From the commissioner: County to face big challenges in 2009

This year holds several challenges that will affect all of us in Kitsap County.

The first issue, of course, is the economy. What will it do to individuals, businesses and governments? This is the worst economic recession that many of us have ever experienced. As I’m writing this in early December, the federal government just announced over 500,000 jobs were eliminated in November and over 600,000 Americans had given up looking for work. Even though our economy is protected a bit by the Navy-related economy, we still have seen business closures, increasing unemployment, rising foreclosures, slumping home construction and a weakening economy with no end in sight. Clearly this is a time of great uncertainty and it means there will be no “business as usual” for anyone.

This includes local governments. Virtually all of the local governments in the county are facing repercussions from the recession. Many have made significant cuts in 2009 budgets and it is likely additional cuts will be required in 2010, if the recession persists. This will require us to look even harder to make certain we are providing the most important services as efficiently as possible. Fortunately, the county has created a Citizens’ Budget Committee that has been reviewing county services and finances and should be making a report to all of us about recommendations for the future this year.

In addition, the Health District, Kitsap Transit, the Consolidated Housing Authority, local school districts, the Kitsap Regional Library and several cities are also struggling with how to provide services in the face of declining revenues. It is likely the state will cut funds to local governments as it struggles to balance its own budget and we will see the results of that mid-year.

Cleaning up Puget Sound

In December, the Puget Sound Partnership adopted its first Puget Sound Action Plan for cleanup and restoration of Puget Sound and Hood Canal by 2020. Wisely, the Partnership realized the task was bigger than time allowed so many actions will require more work before final recommendations are made to a future legislature. However, there are many recommendations that can be implemented now and those will go before the 2009 legislature. If it weren’t for the recession and state budget problems, I think this might have been the single biggest policy debate for the 2009 legislature.

In Kitsap County, I think there are two areas that require the most immediate attention.

I believe the first thing is to stop new pollution from entering the Sound. That means finding ways to treat and redirect effluent from our sewer plants. We currently dump into the Sound more than 3 million gallons per day of treated effluent from one plant alone! While it is “sterilized” to eliminate disease, it contains nitrogen, pharmaceutical by-products and other chemicals that can be harmful. At the same time, that water, if treated better, could be used to enhance stream flow and recharge the groundwater that feeds the wells we all rely on.

In 2009, we will re-write our stormwater regulations to comply with state regulations. This will apply to new development. Kitsap County already leads the state in Low Impact Development standards that allow us to mimic the natural treatment of rainfall to recharge groundwater, feed streams and to prevent the “flash flooding” and flushing of contaminants into the Sound that older systems do. We will need to see how we can economically expand these techniques for the future.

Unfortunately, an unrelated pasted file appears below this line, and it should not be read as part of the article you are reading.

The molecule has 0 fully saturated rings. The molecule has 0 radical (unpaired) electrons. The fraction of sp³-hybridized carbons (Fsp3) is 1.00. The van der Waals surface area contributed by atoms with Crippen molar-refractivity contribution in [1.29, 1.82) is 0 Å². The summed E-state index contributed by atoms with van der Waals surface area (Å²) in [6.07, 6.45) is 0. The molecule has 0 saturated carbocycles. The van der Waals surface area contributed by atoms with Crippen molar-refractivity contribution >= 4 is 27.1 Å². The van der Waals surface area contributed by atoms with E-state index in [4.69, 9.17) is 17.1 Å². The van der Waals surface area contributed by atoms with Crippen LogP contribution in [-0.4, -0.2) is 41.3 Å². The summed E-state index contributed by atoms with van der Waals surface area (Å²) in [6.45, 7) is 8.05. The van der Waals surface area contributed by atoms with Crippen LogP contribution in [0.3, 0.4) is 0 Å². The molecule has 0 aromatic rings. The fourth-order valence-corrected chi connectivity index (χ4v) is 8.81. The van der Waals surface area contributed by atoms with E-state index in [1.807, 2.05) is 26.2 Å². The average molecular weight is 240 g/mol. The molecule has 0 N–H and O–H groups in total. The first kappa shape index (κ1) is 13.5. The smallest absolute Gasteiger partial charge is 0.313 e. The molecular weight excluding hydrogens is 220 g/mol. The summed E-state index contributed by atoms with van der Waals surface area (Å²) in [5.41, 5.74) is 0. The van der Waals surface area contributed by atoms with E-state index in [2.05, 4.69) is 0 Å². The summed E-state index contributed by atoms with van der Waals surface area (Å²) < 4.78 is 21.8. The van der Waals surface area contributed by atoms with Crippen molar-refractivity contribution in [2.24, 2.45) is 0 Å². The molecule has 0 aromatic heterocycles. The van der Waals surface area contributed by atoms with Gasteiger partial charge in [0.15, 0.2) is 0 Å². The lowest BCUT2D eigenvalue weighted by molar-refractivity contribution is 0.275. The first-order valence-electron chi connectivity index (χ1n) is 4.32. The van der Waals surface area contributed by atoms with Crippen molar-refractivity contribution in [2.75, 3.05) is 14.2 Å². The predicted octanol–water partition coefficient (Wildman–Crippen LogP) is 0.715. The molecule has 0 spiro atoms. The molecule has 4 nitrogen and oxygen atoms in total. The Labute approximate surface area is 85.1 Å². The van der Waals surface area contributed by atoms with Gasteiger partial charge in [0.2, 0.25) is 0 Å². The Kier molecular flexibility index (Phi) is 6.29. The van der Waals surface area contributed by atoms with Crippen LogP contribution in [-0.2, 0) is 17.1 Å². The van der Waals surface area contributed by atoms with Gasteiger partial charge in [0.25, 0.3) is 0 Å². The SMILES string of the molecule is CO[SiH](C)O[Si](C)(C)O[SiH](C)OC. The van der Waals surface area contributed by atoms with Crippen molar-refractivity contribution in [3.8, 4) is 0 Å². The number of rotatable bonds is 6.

That will leave the older stormwater treatment systems that affect both local streams and the Sound. That will be a longer but critical task to take on if we are to preserve the Sound.

Next, we need to find ways for interested citizens to learn more about the plight of Puget Sound and volunteer at helping in the cleanup effort. When folks hear about the problems of the Sound, they ask, “How can we help?” We currently train volunteers to “adopt” local streams to enhance salmon spawning and we can do the same for the Sound and Hood Canal. The Cooperative Extension Service has a great program in other counties that we need to start here.

Ferries critical to health of Kitsap County

Ferries are critical to the economic and social health of Kitsap County. The fact is the ferries themselves are aging and need to be replaced. Just the cost to replace the ferries is staggering. I don’t hear too many folks talking about expanding the fleet or adding new service these days. As I write this in early December, there are a number of reports due by the end of December that will set the stage for vigorous discussion and debate by the 2009 legislature.

The new leadership at the Washington State Department of Transportation and the ferry system are sympathetic to our concerns. The Governor is supportive of finding solutions. We have great local volunteers on our Ferry Advisory Committees and our outstanding legislative delegation is leading the charge to find solutions to insure continued affordable ferry operations for our residents. But the recession and the state budget shortfalls mean that finding a “solution” of any kind will be very difficult.

There are other significant issues we will all face this year, but I think these are the most important. You may not be personally interested in all of these issues but I’m guessing at least one is important to each of us. I hope you will make a point to get involved with state, county and other local governments as we tackle these challenges. We need your help if we are to make the best decisions for the future of our county.